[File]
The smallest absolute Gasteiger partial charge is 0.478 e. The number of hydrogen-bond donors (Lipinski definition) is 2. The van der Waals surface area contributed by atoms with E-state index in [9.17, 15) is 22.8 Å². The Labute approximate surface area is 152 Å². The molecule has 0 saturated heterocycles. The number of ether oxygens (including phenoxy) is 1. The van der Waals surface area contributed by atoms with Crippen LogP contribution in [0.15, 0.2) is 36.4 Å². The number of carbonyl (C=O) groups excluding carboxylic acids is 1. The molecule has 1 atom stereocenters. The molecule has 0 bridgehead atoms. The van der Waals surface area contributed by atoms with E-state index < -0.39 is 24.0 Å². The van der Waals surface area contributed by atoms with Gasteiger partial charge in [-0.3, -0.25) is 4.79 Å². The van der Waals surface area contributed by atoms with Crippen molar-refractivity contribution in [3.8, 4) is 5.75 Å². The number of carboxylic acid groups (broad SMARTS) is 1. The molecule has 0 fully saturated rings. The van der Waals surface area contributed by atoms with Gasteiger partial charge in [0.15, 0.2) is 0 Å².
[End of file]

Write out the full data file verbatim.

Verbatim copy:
The smallest absolute Gasteiger partial charge is 0.478 e. The number of hydrogen-bond donors (Lipinski definition) is 2. The van der Waals surface area contributed by atoms with E-state index in [9.17, 15) is 22.8 Å². The Labute approximate surface area is 152 Å². The molecule has 0 saturated heterocycles. The number of ether oxygens (including phenoxy) is 1. The van der Waals surface area contributed by atoms with Crippen LogP contribution in [0.15, 0.2) is 36.4 Å². The number of carbonyl (C=O) groups excluding carboxylic acids is 1. The molecule has 1 atom stereocenters. The molecule has 0 bridgehead atoms. The van der Waals surface area contributed by atoms with E-state index < -0.39 is 24.0 Å². The van der Waals surface area contributed by atoms with Gasteiger partial charge in [-0.3, -0.25) is 4.79 Å². The van der Waals surface area contributed by atoms with Crippen molar-refractivity contribution in [3.8, 4) is 5.75 Å². The number of carboxylic acid groups (broad SMARTS) is 1. The molecule has 0 fully saturated rings. The van der Waals surface area contributed by atoms with Gasteiger partial charge in [0.15, 0.2) is 0 Å².